PARIS — Satellite and rocket builder Orbital Sciences Corp. on April 23 reported sharply higher operating income on flat revenue for the three months ending March 31 as all three of its divisions improved their operating margins.

In a conference call with investors, Orbital officials said the good news — a 9.3 percent operating margin, the highest in about five years — in the first three months of the year cannot yet be extrapolated to the full year because of uncertainties about the effects of U.S. government cutbacks and negotiations on future year budgets.

Orbital Chief Executive David W. Thompson nonetheless reiterated that from where Orbital sits, the NASA and U.S. Defense Department budgets, including U.S. Missile Defense Agency spending, constitute good news. Programs matching Orbital’s product mix appear to have been spared, he said, and a planned expansion of the Ground-Based Midcourse Defense system, the primary U.S. territorial shield, should lead to more orders for the interceptors and target vehicles built by Orbital.

The company also said it has begun work on an all-electric satellite design to compete with Boeing Space & Intelligence Systems’ 702SP commercial telecommunications satellite product, which appears to have gained traction in the market judging from Boeing’s statements about customer inquiries.

An all-electric design permits satellites to shed hundreds of kilograms of launch weight devoted to carrying conventional fuel, meaning more satellite power and payload can be fit into a smaller package that can launch on a smaller rocket. The tradeoff is that satellites with all-electric propulsion systems take longer to reach their operating position in geostationary orbit.

The arrival of the Boeing all-electric product on the commercial market permits Boeing to offer a satellite with a reduced weight that puts it closer to Dulles, Va.-based Orbital’s established market niche at the lighter end of the commercial satellite market.

“We are investing in an electric satellite of our own,” Thompson said, cautioning that he did not believe all-electric spacecraft were about to dominate the market for commercial geostationary-orbiting satellites.

The commercial satellite market has been in the low part of its traditional cycle for the past year and Thompson said 2013 would not see a rebound. He estimated that 16-20 geostationary telecommunications satellites would be ordered in 2013. Orbital hopes to win three of these.

Orbital completed construction of several satellites in early 2012, which partly explains the 9 percent drop in satellite revenue in the three months ending March 31 compared to the same period a year ago. But operating income for the division was up 47 percent, to $10.9 million, and the operating profit margin was 10.8 percent of revenue, compared to 6.6 percent a year ago.

Thompson said the two Orbital-built satellites that recently entered service are functioning well, allowing the company to release management reserves that had been withheld from the programs in case of a last-minute glitch. These reserves now go to the bottom line.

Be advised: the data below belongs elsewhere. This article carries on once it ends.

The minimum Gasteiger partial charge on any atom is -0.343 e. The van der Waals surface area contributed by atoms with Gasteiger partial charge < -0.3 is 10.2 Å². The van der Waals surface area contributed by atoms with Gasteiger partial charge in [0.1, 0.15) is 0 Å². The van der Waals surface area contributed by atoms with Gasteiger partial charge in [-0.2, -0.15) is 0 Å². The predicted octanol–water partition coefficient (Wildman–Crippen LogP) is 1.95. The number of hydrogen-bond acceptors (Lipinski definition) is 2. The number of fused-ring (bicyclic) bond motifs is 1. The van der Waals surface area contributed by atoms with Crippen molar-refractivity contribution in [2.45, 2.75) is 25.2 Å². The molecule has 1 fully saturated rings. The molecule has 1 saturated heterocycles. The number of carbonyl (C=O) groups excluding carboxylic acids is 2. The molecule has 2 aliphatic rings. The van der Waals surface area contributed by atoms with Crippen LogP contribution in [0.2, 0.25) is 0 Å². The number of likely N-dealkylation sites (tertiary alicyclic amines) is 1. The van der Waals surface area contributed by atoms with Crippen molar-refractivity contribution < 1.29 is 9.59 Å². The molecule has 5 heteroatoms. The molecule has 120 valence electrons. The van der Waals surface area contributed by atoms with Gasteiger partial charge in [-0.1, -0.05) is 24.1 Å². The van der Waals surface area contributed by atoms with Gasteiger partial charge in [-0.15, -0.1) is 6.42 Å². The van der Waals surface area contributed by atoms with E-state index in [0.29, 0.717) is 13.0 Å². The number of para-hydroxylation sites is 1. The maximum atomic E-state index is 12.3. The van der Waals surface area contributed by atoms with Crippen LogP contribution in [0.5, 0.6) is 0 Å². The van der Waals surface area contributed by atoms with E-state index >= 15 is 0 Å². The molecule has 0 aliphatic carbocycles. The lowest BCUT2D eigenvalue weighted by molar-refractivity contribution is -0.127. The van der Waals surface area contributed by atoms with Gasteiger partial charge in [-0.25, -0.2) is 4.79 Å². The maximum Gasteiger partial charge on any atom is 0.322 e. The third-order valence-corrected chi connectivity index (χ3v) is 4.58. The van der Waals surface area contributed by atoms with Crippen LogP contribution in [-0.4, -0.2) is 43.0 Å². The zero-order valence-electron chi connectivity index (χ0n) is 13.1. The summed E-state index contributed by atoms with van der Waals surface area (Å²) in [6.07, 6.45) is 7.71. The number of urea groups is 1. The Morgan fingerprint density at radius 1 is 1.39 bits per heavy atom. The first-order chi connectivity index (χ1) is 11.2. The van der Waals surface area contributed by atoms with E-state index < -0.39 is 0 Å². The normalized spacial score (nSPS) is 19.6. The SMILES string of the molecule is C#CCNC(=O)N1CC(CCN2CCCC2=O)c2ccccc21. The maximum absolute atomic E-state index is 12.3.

Thompson said he was hopeful that the satellite division will be able to maintain high profit margins, which it reached starting in late 2012, but that it was too early to assume similar performance in coming quarters.

Orbital’s launch vehicle division was expected to be the main event in 2013 with the debut of the company’s Antares rocket, developed with NASA funding assistance to deliver supplies to the international space station. The demonstration launch April 21 from Wallops Island, Va., which carried a dummy payload, was a success and should lead to a mid-July launch of a Cygnus cargo canister to the space station, Thompson said.

Antares’ first stage is powered by two AJ26 liquid oxygen/kerosene engines built in Russia. The AJ26 is delivered to Orbital by Aerojet of Sacramento, Calif., which modifies the Russian NK-33 engine for the Antares program.

Aerojet has purchased about 40 NK-33 engines from its Russian supplier. How many additional engines will be available, and for which customer, in the coming years is a question Thompson said Orbital will begin to address later this year.

Thompson said Orbital has taken delivery of 20 AJ26 engines, enough for 10 Antares launches to carry Orbital through its initial NASA contracts for space station supply. He said there is “a limited number” — no more than 10 — additional functional AJ26 units at Aerojet available to Orbital, enough to carry the Antares program through 2016.

“We need to make a decision on a long-term propulsion system over the course of the next year,” Thompson said. He said there is “a good chance” that NASA will exercise, this year or in 2014, an option to add a ninth launch to the current $1.9 billion Commercial Resupply Services (CRS) contract, which covers eight Antares launches carrying Cygnus cargo vehicles to the space station.

The CRS contract is the main component of Orbital’s nearly $578 million in receivables as of March 31. The company has been investing in the Antares/Cygnus program but is paid only 75 percent of the incurred costs. The remaining 25 percent owed under the contract is paid out proportionately after each successful launch. Thompson said it remains unclear how profitable the CRS program will turn out to be.

Peter B. de Selding was the Paris Bureau Chief for SpaceNews.